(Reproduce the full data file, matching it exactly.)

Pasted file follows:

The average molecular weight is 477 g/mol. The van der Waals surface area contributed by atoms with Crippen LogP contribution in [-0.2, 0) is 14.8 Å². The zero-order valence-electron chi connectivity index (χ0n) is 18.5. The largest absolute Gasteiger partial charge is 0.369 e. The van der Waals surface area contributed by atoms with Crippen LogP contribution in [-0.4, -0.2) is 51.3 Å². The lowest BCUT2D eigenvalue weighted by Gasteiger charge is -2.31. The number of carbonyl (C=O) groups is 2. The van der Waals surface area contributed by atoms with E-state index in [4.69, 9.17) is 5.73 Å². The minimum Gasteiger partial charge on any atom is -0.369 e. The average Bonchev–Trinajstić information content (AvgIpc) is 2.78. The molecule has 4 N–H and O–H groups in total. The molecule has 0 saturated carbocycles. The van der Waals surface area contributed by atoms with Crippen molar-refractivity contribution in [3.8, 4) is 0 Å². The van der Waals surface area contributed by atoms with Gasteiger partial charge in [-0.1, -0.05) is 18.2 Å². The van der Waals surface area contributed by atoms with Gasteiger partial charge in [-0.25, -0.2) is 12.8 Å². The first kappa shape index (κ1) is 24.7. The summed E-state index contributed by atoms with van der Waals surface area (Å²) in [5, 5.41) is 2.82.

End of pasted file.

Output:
The average molecular weight is 477 g/mol. The van der Waals surface area contributed by atoms with Crippen LogP contribution in [-0.2, 0) is 14.8 Å². The zero-order valence-electron chi connectivity index (χ0n) is 18.5. The largest absolute Gasteiger partial charge is 0.369 e. The van der Waals surface area contributed by atoms with Crippen LogP contribution in [-0.4, -0.2) is 51.3 Å². The lowest BCUT2D eigenvalue weighted by Gasteiger charge is -2.31. The number of carbonyl (C=O) groups is 2. The van der Waals surface area contributed by atoms with E-state index in [4.69, 9.17) is 5.73 Å². The minimum Gasteiger partial charge on any atom is -0.369 e. The average Bonchev–Trinajstić information content (AvgIpc) is 2.78. The molecule has 4 N–H and O–H groups in total. The molecule has 0 saturated carbocycles. The van der Waals surface area contributed by atoms with Crippen molar-refractivity contribution in [3.8, 4) is 0 Å². The van der Waals surface area contributed by atoms with Gasteiger partial charge in [-0.1, -0.05) is 18.2 Å². The van der Waals surface area contributed by atoms with Gasteiger partial charge in [-0.25, -0.2) is 12.8 Å². The first kappa shape index (κ1) is 24.7. The summed E-state index contributed by atoms with van der Waals surface area (Å²) in [5, 5.41) is 2.82.